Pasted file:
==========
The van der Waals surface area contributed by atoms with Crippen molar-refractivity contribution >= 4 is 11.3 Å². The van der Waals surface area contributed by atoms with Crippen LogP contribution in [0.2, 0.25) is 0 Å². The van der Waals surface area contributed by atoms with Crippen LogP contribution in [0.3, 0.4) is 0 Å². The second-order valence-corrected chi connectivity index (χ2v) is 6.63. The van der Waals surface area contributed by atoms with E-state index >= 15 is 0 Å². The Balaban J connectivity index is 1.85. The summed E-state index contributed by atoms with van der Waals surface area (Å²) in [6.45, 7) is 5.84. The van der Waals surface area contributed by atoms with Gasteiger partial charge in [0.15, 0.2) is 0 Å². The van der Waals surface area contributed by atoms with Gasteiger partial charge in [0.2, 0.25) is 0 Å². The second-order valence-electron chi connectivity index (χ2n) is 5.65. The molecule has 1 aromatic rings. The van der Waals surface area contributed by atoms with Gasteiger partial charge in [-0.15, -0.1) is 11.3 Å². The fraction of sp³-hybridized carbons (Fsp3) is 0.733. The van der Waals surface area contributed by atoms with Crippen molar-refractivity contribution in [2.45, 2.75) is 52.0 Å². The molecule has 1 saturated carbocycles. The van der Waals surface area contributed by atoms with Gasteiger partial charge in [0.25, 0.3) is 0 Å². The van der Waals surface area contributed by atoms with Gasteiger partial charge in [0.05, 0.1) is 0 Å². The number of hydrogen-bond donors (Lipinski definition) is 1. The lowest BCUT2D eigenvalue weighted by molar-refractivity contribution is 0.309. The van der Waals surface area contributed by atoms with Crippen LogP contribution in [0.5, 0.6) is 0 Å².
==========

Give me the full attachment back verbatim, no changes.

The van der Waals surface area contributed by atoms with Crippen molar-refractivity contribution >= 4 is 11.3 Å². The van der Waals surface area contributed by atoms with Crippen LogP contribution in [0.2, 0.25) is 0 Å². The van der Waals surface area contributed by atoms with Crippen LogP contribution in [0.3, 0.4) is 0 Å². The second-order valence-corrected chi connectivity index (χ2v) is 6.63. The van der Waals surface area contributed by atoms with E-state index >= 15 is 0 Å². The Balaban J connectivity index is 1.85. The summed E-state index contributed by atoms with van der Waals surface area (Å²) in [6.45, 7) is 5.84. The van der Waals surface area contributed by atoms with Gasteiger partial charge in [0.15, 0.2) is 0 Å². The van der Waals surface area contributed by atoms with Gasteiger partial charge in [0.2, 0.25) is 0 Å². The second-order valence-electron chi connectivity index (χ2n) is 5.65. The molecule has 1 aromatic rings. The van der Waals surface area contributed by atoms with Gasteiger partial charge in [-0.15, -0.1) is 11.3 Å². The fraction of sp³-hybridized carbons (Fsp3) is 0.733. The van der Waals surface area contributed by atoms with Crippen molar-refractivity contribution in [2.45, 2.75) is 52.0 Å². The molecule has 1 saturated carbocycles. The van der Waals surface area contributed by atoms with Gasteiger partial charge in [0.25, 0.3) is 0 Å². The van der Waals surface area contributed by atoms with Gasteiger partial charge in [0.05, 0.1) is 0 Å². The number of hydrogen-bond donors (Lipinski definition) is 1. The lowest BCUT2D eigenvalue weighted by molar-refractivity contribution is 0.309. The van der Waals surface area contributed by atoms with Crippen LogP contribution in [0.5, 0.6) is 0 Å².